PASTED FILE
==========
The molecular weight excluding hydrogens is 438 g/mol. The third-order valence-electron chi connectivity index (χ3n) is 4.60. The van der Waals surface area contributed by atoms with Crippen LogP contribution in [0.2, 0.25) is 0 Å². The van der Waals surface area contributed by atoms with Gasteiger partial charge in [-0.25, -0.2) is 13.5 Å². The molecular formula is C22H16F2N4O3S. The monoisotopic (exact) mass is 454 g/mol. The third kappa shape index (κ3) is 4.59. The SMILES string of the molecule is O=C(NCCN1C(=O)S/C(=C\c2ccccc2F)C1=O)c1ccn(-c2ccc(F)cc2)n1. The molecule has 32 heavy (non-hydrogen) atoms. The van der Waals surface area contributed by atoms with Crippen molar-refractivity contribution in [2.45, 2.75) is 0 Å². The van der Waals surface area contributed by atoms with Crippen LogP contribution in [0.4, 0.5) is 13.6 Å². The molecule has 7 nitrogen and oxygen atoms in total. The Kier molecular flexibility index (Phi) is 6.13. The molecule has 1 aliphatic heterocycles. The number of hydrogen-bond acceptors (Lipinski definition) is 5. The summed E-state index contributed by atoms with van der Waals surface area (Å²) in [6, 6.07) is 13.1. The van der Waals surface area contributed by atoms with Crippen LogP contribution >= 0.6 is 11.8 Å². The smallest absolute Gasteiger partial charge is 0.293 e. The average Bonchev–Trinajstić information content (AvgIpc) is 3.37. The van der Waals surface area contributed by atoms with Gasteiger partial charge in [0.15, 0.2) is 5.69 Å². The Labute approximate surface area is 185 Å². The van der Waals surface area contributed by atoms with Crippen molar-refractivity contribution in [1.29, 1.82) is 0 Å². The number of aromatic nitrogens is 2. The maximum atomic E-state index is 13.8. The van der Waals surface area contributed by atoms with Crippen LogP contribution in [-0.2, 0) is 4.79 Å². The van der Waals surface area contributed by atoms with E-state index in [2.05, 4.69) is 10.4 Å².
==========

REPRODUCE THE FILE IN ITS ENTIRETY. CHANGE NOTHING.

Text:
The molecular weight excluding hydrogens is 438 g/mol. The third-order valence-electron chi connectivity index (χ3n) is 4.60. The van der Waals surface area contributed by atoms with Crippen LogP contribution in [0.2, 0.25) is 0 Å². The van der Waals surface area contributed by atoms with Gasteiger partial charge in [-0.25, -0.2) is 13.5 Å². The molecular formula is C22H16F2N4O3S. The monoisotopic (exact) mass is 454 g/mol. The third kappa shape index (κ3) is 4.59. The SMILES string of the molecule is O=C(NCCN1C(=O)S/C(=C\c2ccccc2F)C1=O)c1ccn(-c2ccc(F)cc2)n1. The molecule has 32 heavy (non-hydrogen) atoms. The van der Waals surface area contributed by atoms with Crippen molar-refractivity contribution in [2.45, 2.75) is 0 Å². The van der Waals surface area contributed by atoms with Crippen LogP contribution in [0.4, 0.5) is 13.6 Å². The molecule has 7 nitrogen and oxygen atoms in total. The Kier molecular flexibility index (Phi) is 6.13. The molecule has 1 aliphatic heterocycles. The number of hydrogen-bond acceptors (Lipinski definition) is 5. The summed E-state index contributed by atoms with van der Waals surface area (Å²) in [6, 6.07) is 13.1. The van der Waals surface area contributed by atoms with Crippen LogP contribution >= 0.6 is 11.8 Å². The smallest absolute Gasteiger partial charge is 0.293 e. The average Bonchev–Trinajstić information content (AvgIpc) is 3.37. The van der Waals surface area contributed by atoms with Gasteiger partial charge in [0.15, 0.2) is 5.69 Å². The Labute approximate surface area is 185 Å². The van der Waals surface area contributed by atoms with Crippen molar-refractivity contribution in [1.29, 1.82) is 0 Å². The number of aromatic nitrogens is 2. The maximum atomic E-state index is 13.8. The van der Waals surface area contributed by atoms with Crippen LogP contribution in [-0.2, 0) is 4.79 Å². The van der Waals surface area contributed by atoms with E-state index in [2.05, 4.69) is 10.4 Å².